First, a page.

THE MARATHA LIGHT INFANTRY – Maratha valour is often associated with Shivaji, the illustrious king, whose saga remains a very important motivational symbol for the regiment. It is for this reason that the war cry of the regiment is a clarion call to the soldiers, in the name of the great warrior. The sound of ‘Shri Chhatrapati Shivaji Maharaja Ki Jai’, is one resounding cry that continues to motivate soldiers and strikes fear in the enemies of the country.
Shivaji’s physical prowess has been recorded in his ability to defeat and kill a seemingly stronger adversary in Afzal Khan. Similarly, his guile is illustrated by his escape from the Mughal prison. These characteristics continue to best describe the Maratha soldier even today. The lean frame of the soldiers and their rustic simplicity obfuscates their tremendous physical capacity, stamina, resilience and grit in the face of adversity. There are numerous examples of dogged resistance and strong character of soldiers, which has led to the eventual defeat of the enemy.
These characteristics when combined with their adeptness at guerrilla warfare, have created a capacity that has notched up a series of victories on the battlefield. It is this lineage, which inspires the regiment since its raising in the eighteenth century.
The Maratha Light Infantry is one of the oldest regiments of the Indian Army. Raised on 04 August 1768, as the Second Bombay Sepoys, the Regiment has a glorious past. The battalions of the Regiment served both within and beyond India, distinguishing themselves in combat. These units, which were part of the East India Company, participated in many historic battles, to include Seedaseer and Seringapatnam.
The battle performance of the battalions was described as “seldom equalled and never surpassed” by Lord Wellesley, on account of their achievements.
The Regiment fought in areas as far-flung as China, Kahun, Middle East and the Abyssinian campaign. During the Peninsular War of the eighteenth century, special lightly armed troops, noted for their courage, were used for swift encircling movements to outflank the enemy. It was not without reason that General Sir Charles Napier praised the fighting prowess of the Marathas and said, “with the Bombay soldiers of Mainee and Hyderabad, I could walk through all lands. They are active, daring, hardy chaps, worthy of Shivaji himself.”
The achievements of the men, who gave the regiment the place of pride it holds, have collectively contributed to creating a unique and envious record not only on the battlefield but also in various facets of soldiering. These achievements make the Regiment distinct, in ways beyond the obvious, and provides an interesting perspective of life in uniform over the ages.
The Regiment is 247 years old and is the fifth in the order of seniority amongst all the regiments of the Indian Army. It has given the army and its regiments distinguished leadership that remains a benchmark even today. Not only did it give the country a Chief of Army Staff in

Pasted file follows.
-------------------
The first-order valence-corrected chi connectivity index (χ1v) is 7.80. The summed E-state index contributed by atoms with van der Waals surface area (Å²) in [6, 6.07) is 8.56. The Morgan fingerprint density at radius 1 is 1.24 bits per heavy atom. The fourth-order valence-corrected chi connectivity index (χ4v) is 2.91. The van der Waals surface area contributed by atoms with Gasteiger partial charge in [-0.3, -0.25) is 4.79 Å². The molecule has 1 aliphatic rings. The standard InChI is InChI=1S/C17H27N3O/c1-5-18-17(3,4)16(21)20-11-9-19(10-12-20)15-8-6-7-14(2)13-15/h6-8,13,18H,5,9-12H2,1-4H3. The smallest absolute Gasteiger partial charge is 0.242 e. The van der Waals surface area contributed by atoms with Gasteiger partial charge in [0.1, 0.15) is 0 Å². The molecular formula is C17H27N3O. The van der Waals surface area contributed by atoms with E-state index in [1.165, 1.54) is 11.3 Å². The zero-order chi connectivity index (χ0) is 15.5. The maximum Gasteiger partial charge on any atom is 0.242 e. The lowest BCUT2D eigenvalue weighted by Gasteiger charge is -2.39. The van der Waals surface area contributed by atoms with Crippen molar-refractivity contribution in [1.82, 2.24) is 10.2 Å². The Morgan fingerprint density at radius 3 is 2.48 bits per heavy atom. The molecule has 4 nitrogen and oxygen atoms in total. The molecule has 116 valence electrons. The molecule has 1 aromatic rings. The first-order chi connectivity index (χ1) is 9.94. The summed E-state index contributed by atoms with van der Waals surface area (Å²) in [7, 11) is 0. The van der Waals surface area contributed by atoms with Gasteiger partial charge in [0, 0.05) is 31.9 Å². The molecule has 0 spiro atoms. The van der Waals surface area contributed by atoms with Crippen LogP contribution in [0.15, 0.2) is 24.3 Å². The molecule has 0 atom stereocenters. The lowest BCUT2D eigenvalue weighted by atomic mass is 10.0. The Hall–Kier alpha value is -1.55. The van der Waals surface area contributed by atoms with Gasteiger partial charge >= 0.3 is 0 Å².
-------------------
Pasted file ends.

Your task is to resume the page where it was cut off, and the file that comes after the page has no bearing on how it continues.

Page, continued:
General J.J. Singh, he was also accompanied by two army commanders at the same time. The Regiment also had the distinction of giving the army a VCOAS. This leadership was also experienced over-seas when Lt Gen Satish Nambiar commanded the United Nations Protection Force in erstwhile Yugoslavia. The Regiment has also given Colonels of the Regiment to the Assam Regiment and Jammu and Kashmir Light Infantry. The Limca Book of Records highlights eight Lieutenant Generals of the Regiment serving simultaneously, as a unique achievement till date.
The Regiment has been at the forefront of forging ties with the sister services as well. Bonds of camaraderie and friendship forged on the battlefield were welded together through affiliations with the INS Mumbai, 20 Squadron Indian Air Force and Indian Coast Guard Air Station, Daman. This has seen officers and men participate in training and social events regularly and has contributed to a deeper understanding of each other’s working conditions.
The Regiment has continued to maintain its linkages with Kolhapur, Baroda and Hyderabad state forces that have traditionally been affiliated with the Marathas. These bonds have only strengthened over the years and remain a source of inspiration and an emotional connection with the legacy of the land that has produced sterling fighting qualities.
These affiliations have been nurtured with the evolution of the army and its role. The 109 and 101 Territorial Army battalions continue to strengthen the roots of the regiment in Kolhapur and Pune, even as they carry out onerous responsibilities in counter-insurgency operations. The Regiment also contributes to 17, 27, 41 and 56 Rashtriya Rifles battalions, which are one of the highest number linked with any regiment of the Army. Their contribution to peace and stability in difficult areas has been commendable. The Regiment prides itself in being the only one to have provided two Parachute (Special Forces) battalions, 2 and 21 Para (SF), which have distinguished themselves and created a history worth emulating. These linkages extend to 10 Mechanised Infantry, which is the erstwhile 20 Maratha LI and 34 and 36 Medium Regiments of the artillery.